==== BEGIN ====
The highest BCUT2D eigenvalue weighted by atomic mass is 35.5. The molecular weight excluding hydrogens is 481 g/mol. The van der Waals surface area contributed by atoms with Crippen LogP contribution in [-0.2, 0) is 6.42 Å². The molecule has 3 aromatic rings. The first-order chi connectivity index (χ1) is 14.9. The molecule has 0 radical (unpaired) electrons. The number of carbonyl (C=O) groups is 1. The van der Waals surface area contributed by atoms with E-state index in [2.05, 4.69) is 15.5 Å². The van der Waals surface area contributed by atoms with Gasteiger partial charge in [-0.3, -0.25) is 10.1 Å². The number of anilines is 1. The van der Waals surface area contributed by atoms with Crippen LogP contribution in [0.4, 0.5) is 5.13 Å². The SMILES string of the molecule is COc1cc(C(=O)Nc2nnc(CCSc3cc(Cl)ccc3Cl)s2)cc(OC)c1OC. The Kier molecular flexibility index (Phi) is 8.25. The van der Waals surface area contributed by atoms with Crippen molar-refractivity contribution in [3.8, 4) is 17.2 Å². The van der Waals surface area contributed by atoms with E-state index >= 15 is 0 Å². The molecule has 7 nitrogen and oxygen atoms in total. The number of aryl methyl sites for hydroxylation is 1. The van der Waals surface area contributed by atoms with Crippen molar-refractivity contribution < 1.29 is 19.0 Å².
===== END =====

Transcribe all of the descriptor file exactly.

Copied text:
The highest BCUT2D eigenvalue weighted by atomic mass is 35.5. The molecular weight excluding hydrogens is 481 g/mol. The van der Waals surface area contributed by atoms with Crippen LogP contribution in [-0.2, 0) is 6.42 Å². The molecule has 3 aromatic rings. The first-order chi connectivity index (χ1) is 14.9. The molecule has 0 radical (unpaired) electrons. The number of carbonyl (C=O) groups is 1. The van der Waals surface area contributed by atoms with E-state index in [2.05, 4.69) is 15.5 Å². The van der Waals surface area contributed by atoms with Gasteiger partial charge in [-0.3, -0.25) is 10.1 Å². The number of anilines is 1. The van der Waals surface area contributed by atoms with Crippen LogP contribution in [0.4, 0.5) is 5.13 Å². The SMILES string of the molecule is COc1cc(C(=O)Nc2nnc(CCSc3cc(Cl)ccc3Cl)s2)cc(OC)c1OC. The Kier molecular flexibility index (Phi) is 8.25. The van der Waals surface area contributed by atoms with Crippen molar-refractivity contribution in [3.8, 4) is 17.2 Å². The van der Waals surface area contributed by atoms with E-state index >= 15 is 0 Å². The molecule has 7 nitrogen and oxygen atoms in total. The number of aryl methyl sites for hydroxylation is 1. The van der Waals surface area contributed by atoms with Crippen molar-refractivity contribution < 1.29 is 19.0 Å².